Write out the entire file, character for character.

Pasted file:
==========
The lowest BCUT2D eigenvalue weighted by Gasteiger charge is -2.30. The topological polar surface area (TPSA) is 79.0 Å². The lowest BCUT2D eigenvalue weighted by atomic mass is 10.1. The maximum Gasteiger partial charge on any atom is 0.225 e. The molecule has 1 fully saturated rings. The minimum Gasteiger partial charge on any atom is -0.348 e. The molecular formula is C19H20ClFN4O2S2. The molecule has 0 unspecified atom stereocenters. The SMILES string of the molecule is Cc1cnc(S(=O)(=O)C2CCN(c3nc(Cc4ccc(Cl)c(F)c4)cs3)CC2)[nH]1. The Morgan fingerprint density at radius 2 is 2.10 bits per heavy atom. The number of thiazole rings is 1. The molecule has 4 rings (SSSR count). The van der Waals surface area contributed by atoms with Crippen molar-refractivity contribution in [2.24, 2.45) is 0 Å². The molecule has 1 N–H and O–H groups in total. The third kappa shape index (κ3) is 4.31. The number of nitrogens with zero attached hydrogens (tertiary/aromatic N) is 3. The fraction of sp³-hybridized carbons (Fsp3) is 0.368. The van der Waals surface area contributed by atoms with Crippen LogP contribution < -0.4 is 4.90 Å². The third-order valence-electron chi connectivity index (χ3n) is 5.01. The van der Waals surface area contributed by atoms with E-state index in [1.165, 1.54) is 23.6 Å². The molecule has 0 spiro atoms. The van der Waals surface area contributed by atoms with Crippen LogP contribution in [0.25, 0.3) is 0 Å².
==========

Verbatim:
The lowest BCUT2D eigenvalue weighted by Gasteiger charge is -2.30. The topological polar surface area (TPSA) is 79.0 Å². The lowest BCUT2D eigenvalue weighted by atomic mass is 10.1. The maximum Gasteiger partial charge on any atom is 0.225 e. The molecule has 1 fully saturated rings. The minimum Gasteiger partial charge on any atom is -0.348 e. The molecular formula is C19H20ClFN4O2S2. The molecule has 0 unspecified atom stereocenters. The SMILES string of the molecule is Cc1cnc(S(=O)(=O)C2CCN(c3nc(Cc4ccc(Cl)c(F)c4)cs3)CC2)[nH]1. The Morgan fingerprint density at radius 2 is 2.10 bits per heavy atom. The number of thiazole rings is 1. The molecule has 4 rings (SSSR count). The van der Waals surface area contributed by atoms with Crippen molar-refractivity contribution in [2.24, 2.45) is 0 Å². The molecule has 1 N–H and O–H groups in total. The third kappa shape index (κ3) is 4.31. The number of nitrogens with zero attached hydrogens (tertiary/aromatic N) is 3. The fraction of sp³-hybridized carbons (Fsp3) is 0.368. The van der Waals surface area contributed by atoms with Crippen LogP contribution < -0.4 is 4.90 Å². The third-order valence-electron chi connectivity index (χ3n) is 5.01. The van der Waals surface area contributed by atoms with E-state index in [1.165, 1.54) is 23.6 Å². The molecule has 0 spiro atoms. The van der Waals surface area contributed by atoms with Crippen LogP contribution in [0.25, 0.3) is 0 Å².